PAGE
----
Price Dispersion and Inflation Persistence

By Willem Van Zandweghe, Assistant Vice President and Economist and Takushi Kurozumi


Download paper, RWP 16-09, October 2016

Persistent responses of inflation to monetary policy shocks have been difficult to explain by existing models of the monetary transmission mechanism without embedding controversial intrinsic inertia of inflation. Our paper addresses this issue using a staggered price model with trend inflation, a smoothed-off kink in demand curves, and a fixed cost of production. In this model, inflation exhibits a persistent response to a policy shock even in the absence of its intrinsic inertia, because the kink causes a measure of price dispersion, which is intrinsically inertial, to become a key source of inflation persistence under the positive trend inflation rate. In addition, output and labor productivity both rise after an expansionary policy shock as in an estimated structural vector autoregression model. Moreover, credible disinflation induces a gradual decline in inflation and a fall in output as observed during the Volcker disinflation era.

JEL Classification: E31, E52

Article Citation

  • Kurozumi, Takushi, and Willem Van Zandweghe. “Price Dispersion and Inflation Persistence,” Federal Reserve Bank of Kansas City working paper no. 16-09, October, available at https://doi.org/10.18651/RWP2016-09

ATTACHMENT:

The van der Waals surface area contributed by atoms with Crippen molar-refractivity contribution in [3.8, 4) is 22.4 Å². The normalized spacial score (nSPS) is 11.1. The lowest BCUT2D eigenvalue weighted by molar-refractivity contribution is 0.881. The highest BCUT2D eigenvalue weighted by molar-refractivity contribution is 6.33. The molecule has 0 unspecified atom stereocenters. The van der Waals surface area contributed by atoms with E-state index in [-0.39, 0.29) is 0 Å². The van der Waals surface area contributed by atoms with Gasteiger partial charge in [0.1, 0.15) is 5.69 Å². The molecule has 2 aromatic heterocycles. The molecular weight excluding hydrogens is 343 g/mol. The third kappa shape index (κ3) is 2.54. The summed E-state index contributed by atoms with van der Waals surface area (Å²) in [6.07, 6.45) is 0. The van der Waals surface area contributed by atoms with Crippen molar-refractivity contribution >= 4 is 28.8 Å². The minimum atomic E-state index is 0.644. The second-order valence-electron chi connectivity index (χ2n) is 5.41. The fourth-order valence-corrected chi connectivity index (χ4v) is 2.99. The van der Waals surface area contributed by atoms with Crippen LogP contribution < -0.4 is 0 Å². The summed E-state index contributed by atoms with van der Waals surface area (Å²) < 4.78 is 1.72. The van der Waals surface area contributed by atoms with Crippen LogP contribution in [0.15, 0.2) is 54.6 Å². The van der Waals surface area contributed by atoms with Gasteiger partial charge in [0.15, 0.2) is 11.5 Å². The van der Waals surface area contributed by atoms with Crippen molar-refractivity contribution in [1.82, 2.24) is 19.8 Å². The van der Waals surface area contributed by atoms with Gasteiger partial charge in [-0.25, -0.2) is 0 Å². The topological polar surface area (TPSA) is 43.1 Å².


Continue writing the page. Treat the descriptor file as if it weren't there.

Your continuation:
Related Research

  • Christiano, Lawrence J., Martin Eichenbaum, and Charles L. Evans. 2005. “Nominal Rigidities and the Dynamic Effects of a Shock to Monetary Policy,” Journal of Political Economy 113(1), 1-45. Available at: http://doi.org/10.1086/426038
  • Damjanovic, Tatiana, and Charles Nolan. 2010. “Relative Price Distortions and Inflation Persistence,” Economic Journal 120(547), 1080-1099. Available at: http://doi.org//10.1111/j.1468-0297.2009.02329.x
  • Fuhrer, Jeffrey C. 2011. “Inflation Persistence”' In: B. M. Friedman and M. Woodford (Eds.), Handbook of Monetary Economics, Vol. 3A, Elsevier, North Holland, pp. 423-486. Available at: http://doi.org/10.1016/B978-0-444-53238-1.00009-0

About the Author

Willem Van Zandweghe conducts research on business fluctuations, inflation dynamics, and monetary policy.